A cannabis derivative could help children with epilepsy, according to a series of studies presented at the American Epilepsy Society’s 69th Annual Meeting in Philadelphia, PA.
Cannabidiol (CBD), a type of cannabinoid, has come into focus as a potential therapy for various conditions, including epilepsy.
CBD is looking promising for children with treatment-resistant forms of epilepsy, such as Lennox-Gastaut Syndrome (LGS) and Dravet Syndrome (DS).
Epidiolex, a pharmaceutical liquid formulation of CBD developed by GW Pharmaceuticals, is currently undergoing phase 3 clinical trials in the US, authorized by the US Food and Drug Administration (FDA).
Three studies highlighting the efficacy and safety of CBD were presented at the conference; a fourth discussed its possible interactions with existing anti-epileptic drugs (AEDs).
The largest study presented efficacy and safety data on Epidiolex over a 12-week period.
The 261 participants, mostly children with an average age of 11 years, had severe epilepsy that had not responded adequately to other treatments.
Epidiolex was given in gradually increasing doses, alongside current AED treatment regimes, of which patients were taking an average of three.
Participants and their families/caregivers recorded the number of seizures before taking CBD and during the treatment.
Clinicians also tested hematologic, liver and kidney function as well as AED levels before treatment and then at 4, 8 and 12 weeks during the study.
After 3 months, the frequency of all seizures was a median of 45% lower in all participants; 47% experienced a 50% or greater reduction in seizures, and 9% of patients were seizure-free. Patients with DS experienced a 62% reduction in seizures, and 13% were seizure-free. Those with LGS saw a 71% reduction in atonic seizures.
More than 10% of participants experienced adverse effects, mainly sleepiness, diarrhea and fatigue, causing 4% of patients to discontinue treatment. Serious adverse events were reported in 34% of patients, of which 5% were considered treatment-related. These included altered liver enzymes, status epilepticus, diarrhea and others. Lack of efficacy led 12% to withdraw from the study.
Lead author Dr. Orrin Devinsky, of New York University Langone Medical Center’s Comprehensive Epilepsy Center, says:
“We are pleased to report these promising data on significant numbers of children. These data reinforce and support the safety and efficacy we have shared in previous studies. Most importantly it is providing hope to the children and their families who have been living with debilitating seizures.”
He notes, however, that as this was an uncontrolled study, further investigations are needed to confirm results. Randomized controlled studies, currently underway, should give a better understanding of the drug’s effectiveness.
In a related study, Dr. Michael Oldham, of the University of Louisville in Kentucky, explored the long-term efficacy of Epidiolex by following 25 people from the previous study, with an average age of 9 years, for 1 year. As before, the patients took CBD with their regular AED regimen.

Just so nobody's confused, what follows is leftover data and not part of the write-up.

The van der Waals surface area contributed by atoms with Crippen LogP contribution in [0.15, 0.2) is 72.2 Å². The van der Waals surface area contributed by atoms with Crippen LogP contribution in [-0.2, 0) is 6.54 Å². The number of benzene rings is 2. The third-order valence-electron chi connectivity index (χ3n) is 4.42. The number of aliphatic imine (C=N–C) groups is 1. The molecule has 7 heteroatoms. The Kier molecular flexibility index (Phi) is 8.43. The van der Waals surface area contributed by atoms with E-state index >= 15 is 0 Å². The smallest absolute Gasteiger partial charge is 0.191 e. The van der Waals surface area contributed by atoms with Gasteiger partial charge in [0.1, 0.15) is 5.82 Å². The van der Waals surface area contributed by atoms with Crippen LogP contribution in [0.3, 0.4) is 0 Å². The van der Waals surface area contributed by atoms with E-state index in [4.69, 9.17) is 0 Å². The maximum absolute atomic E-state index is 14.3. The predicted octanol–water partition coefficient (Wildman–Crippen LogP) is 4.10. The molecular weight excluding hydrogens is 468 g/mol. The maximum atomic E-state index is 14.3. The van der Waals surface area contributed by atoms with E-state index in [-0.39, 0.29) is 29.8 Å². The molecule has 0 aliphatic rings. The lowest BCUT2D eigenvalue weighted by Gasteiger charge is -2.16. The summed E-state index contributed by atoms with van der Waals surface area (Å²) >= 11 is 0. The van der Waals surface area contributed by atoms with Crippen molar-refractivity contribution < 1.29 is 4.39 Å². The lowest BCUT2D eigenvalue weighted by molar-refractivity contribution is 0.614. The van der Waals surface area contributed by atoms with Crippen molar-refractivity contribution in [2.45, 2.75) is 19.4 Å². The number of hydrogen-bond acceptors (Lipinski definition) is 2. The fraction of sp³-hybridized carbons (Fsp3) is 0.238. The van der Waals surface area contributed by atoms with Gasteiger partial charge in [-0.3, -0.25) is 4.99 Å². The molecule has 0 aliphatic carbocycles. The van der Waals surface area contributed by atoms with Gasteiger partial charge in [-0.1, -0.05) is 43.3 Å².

After 12 months, 10 participants saw a 50% reduction in seizures. One participant with DS remained seizure-free; 12 stopped using CBD because it did not work for them. One suffered a marked increase in seizure frequency due to CBD.
In the 12-week study, says Dr. Oldham, CBD as an add-on therapy caused a 50% reduction in seizures for 1 in 3 patients; this improvement continued in 40% of participants for the whole 12-month period. This, he says, shows “strong promise that CBD can be effective in controlling seizures.”
A third preclinical study, conducted at the University of Utah, focused on the anticonvulsant and tolerability profile of CBD in animal models. Using the Anticonvulsant Screening Program (ASP), the researchers found that CBD exerted significant anticonvulsant effects and was well-tolerated in rodents.
A fourth study, led by Misty D. Smith, PhD, at the University of Utah, explored the interaction between CBD and five different AEDs in animal models of seizure: carbamazepine, valproate, levetiracetam, clobazam and lacosamide.
The interactions between these drugs could be additive, meaning the drugs work well together; synergistic, meaning they enhance each other; or antagonistic, where the combination of drugs reduces overall effectiveness.
Smith analyzed three fixed-dose ratio combinations of CBD with each AED to assess the effectiveness of each combination against limbic seizure activity.
A significant synergistic interaction was found between CBD and levetiracetam. Significant antagonistic interactions were noted with some combinations of CBD with clobazam and CBD with carbamazepine.
Smith comments that a better understanding of the nature of these interactions will help optimize therapeutic safety and efficacy for CBD in the future.
Marijuana plants used for medication are specially bred by scientists, who produce CBD in a suitable form for therapeutic purposes. This form of the drug is not intoxicating.
Medical News Today recently reported on the dangers of high-potency recreational cannabis.